European dairy giant Arla Foods claim young people in the UK are being bullied for eating dairy products.
The co-operative has inked a deal with renewable energy company Better Energy for the establishment of four new solar parks in Denmark.
Under the 10-year agreement, the dairy cooperative commits to purchase the majority of the electricity from the new solar parks.
This constitutes the largest supply agreement in Danish history on renewable energy without public funding.
The parks have an expected capacity of 250 GWh, corresponding to the annual energu consumption of 156,000 average Danish citizens, and enough to cover about one third of Arla Foods' electricity consumption in Denmark.
Arla is increasing its target for reducing emissions in operations and logistics from 30 to 63 per cent: the solar park deal is one of several initiatives to help Arla meet its new 2030 emissions reduction target for its internal value chains.
Hanne Søndergaard, executive vice president at Arla Foods, says it is proud to be one of the first farmer-owned dairy cooperatives in the world to have a 1.5°C target.
"The new solar parks will play an important role in our shift towards renewable electricity and low-energy solutions at Arla Foods," says Søndergaard.
"Our Danish sites from a major part of our operations, which is why we are very pleased to begin our transition towards green electricity in Denmark."
By the end of 2025, Arla Foods' electricity consumption in EU will come from renewable energy sources, with the majority through green power purchase agreements and investments in solar and wind projects. With this new collaboration, Arla says it is taking a major step towards self-sufficiency in green electricity.
"Arla and our farmer owners continuously invest in new initiatives all the way from cow to grocery store with the aim of reducing our emissions and energy consumption. These initiatives include climate checks on the farms, reduction of food waste, sustainable packaging and green energy sources," says Søndergaard.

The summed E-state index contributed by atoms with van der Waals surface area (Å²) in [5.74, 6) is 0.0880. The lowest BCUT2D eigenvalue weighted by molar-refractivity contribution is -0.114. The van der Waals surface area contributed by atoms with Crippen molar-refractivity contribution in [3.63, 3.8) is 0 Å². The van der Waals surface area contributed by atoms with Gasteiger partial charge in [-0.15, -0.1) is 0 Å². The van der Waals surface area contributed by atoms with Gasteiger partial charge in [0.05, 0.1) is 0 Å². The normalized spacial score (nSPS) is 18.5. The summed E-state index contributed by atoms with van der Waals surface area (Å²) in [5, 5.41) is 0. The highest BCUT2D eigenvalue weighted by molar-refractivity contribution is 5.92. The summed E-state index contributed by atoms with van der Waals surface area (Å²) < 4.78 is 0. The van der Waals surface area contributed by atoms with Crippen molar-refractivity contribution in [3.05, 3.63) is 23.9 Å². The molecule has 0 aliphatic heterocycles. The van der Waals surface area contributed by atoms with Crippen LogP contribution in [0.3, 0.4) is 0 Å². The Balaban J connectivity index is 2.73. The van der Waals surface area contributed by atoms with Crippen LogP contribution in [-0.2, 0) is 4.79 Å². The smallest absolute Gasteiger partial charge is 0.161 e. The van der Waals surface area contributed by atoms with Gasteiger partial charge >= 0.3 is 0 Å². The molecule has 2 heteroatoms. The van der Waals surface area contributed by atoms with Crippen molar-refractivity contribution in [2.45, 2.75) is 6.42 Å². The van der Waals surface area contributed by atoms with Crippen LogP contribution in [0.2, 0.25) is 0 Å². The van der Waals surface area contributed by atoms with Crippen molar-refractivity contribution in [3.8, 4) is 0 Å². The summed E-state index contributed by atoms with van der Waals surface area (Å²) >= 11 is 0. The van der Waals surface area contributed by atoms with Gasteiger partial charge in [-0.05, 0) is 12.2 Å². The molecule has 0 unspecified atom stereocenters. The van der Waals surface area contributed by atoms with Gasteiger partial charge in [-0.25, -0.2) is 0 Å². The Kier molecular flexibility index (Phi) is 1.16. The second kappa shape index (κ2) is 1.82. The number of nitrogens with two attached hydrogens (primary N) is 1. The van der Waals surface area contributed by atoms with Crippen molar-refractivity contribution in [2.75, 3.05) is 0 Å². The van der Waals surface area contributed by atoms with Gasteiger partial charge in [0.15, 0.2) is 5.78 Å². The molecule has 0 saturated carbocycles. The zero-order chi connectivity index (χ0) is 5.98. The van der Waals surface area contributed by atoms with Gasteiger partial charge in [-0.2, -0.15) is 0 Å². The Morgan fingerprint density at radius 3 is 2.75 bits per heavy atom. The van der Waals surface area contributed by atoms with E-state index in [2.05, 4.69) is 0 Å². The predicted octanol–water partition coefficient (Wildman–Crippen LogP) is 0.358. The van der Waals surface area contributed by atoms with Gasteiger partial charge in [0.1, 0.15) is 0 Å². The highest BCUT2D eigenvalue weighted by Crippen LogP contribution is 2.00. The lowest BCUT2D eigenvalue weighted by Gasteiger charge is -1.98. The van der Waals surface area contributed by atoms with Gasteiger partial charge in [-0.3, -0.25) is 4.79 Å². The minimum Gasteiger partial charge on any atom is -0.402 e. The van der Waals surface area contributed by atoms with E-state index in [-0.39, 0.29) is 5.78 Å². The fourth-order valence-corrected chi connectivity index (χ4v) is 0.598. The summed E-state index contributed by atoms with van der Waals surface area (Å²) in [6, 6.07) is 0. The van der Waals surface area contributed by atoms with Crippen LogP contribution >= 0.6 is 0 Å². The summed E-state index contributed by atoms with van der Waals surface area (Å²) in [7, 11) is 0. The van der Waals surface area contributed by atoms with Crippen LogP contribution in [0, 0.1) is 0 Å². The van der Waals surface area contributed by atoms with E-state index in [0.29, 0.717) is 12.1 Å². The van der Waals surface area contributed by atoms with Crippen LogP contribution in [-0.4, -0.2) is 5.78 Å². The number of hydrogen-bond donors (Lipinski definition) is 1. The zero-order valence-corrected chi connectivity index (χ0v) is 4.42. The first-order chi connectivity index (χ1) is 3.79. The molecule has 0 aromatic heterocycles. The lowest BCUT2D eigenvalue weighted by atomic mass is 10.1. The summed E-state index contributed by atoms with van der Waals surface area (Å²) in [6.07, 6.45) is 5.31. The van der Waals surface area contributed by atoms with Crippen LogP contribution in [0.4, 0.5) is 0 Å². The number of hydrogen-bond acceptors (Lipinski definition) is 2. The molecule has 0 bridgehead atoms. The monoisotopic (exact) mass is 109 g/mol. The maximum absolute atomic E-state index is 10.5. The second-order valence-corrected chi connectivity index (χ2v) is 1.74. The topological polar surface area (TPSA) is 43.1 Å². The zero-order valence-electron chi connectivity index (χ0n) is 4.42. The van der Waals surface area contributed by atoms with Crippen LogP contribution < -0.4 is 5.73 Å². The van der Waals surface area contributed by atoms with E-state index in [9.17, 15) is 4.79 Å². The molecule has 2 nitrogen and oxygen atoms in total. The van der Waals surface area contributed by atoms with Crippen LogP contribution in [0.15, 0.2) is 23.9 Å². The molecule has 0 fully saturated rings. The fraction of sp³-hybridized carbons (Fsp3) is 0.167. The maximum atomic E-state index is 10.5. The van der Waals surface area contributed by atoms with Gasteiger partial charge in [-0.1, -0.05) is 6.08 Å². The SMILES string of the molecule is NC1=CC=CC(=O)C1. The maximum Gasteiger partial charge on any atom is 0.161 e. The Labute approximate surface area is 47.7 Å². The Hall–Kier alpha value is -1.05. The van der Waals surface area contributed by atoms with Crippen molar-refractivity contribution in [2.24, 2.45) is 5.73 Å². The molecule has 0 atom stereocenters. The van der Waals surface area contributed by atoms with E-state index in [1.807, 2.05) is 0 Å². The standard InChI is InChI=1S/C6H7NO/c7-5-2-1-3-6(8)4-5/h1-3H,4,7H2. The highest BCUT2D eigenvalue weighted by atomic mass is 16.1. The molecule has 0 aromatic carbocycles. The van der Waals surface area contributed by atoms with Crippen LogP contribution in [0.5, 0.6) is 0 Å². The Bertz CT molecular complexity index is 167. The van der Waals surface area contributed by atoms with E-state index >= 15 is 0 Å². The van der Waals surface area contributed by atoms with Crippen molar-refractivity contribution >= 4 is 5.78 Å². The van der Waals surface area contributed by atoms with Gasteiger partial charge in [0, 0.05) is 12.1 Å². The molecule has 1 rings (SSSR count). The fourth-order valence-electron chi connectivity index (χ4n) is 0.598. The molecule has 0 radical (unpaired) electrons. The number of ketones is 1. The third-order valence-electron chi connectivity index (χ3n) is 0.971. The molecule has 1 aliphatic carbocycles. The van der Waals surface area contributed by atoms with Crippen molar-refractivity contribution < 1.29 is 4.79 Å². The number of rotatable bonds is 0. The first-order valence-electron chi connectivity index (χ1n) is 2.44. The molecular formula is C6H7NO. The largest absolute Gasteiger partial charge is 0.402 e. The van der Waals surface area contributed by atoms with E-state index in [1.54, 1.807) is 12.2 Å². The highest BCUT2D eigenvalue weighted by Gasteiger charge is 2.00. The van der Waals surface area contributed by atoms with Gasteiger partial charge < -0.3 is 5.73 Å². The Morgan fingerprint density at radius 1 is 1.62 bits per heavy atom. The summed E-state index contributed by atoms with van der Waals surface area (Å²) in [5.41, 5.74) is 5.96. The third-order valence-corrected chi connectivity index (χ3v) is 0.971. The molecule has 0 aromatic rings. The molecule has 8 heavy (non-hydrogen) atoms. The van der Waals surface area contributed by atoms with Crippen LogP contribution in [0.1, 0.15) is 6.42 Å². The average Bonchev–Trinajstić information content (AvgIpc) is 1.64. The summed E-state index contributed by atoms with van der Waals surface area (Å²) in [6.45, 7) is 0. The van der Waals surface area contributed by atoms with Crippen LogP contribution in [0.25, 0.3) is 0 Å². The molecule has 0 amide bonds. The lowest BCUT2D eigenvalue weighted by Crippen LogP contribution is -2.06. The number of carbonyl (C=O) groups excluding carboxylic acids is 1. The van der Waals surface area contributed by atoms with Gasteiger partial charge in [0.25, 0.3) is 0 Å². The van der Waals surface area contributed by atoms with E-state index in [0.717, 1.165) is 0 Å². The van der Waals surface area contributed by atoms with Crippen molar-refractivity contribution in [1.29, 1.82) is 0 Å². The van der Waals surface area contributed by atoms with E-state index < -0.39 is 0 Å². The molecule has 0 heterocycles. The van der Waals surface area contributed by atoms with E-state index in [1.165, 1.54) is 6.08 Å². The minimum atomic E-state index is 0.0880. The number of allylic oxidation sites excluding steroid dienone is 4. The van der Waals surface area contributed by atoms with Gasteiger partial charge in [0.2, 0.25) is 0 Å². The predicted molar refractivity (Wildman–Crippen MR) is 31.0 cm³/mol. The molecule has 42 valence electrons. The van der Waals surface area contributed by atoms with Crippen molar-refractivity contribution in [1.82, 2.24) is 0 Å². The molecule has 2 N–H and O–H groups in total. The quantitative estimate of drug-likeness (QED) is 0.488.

As a significant part of Arla Foods' dairy sites and logistics emissions is directly linked to electricity consumption from dairy sites and logistics, the dairy cooperative continues to implement solutions in this area, adds Søndergaard.
"Our nearly 300 organic farmers and our biggest dairy sites in Denmark already run entirely on green electricity.
"The agreement with Better Energy is an important step in the right direction, and a way for Arla to contribute to the overal increase in Denmark's green energy production."
The first solar park is expected to start delivering electricity by early 2023, and all four parks are scheduled to supply electricity by early 2024. Better Energy is responsible for the construction, operation, and maintenance of the solar parks, which take up a total of 280 hectares of land.
By the end of 2025, Arla Foods' electricity consumption in EU will come from renewable energy sources, with the majority through green power purchase agreements and investments in solar and wind projects.
The argeement is a major step for Arla towards achieving its target of having electricity consumption in Europe that is entirely reliant on renewable energy sources by the end of 2025.
Arla Foods' nearly 300 organic farmers and biggest dairy sites in Denmark already run entirely on green electricity.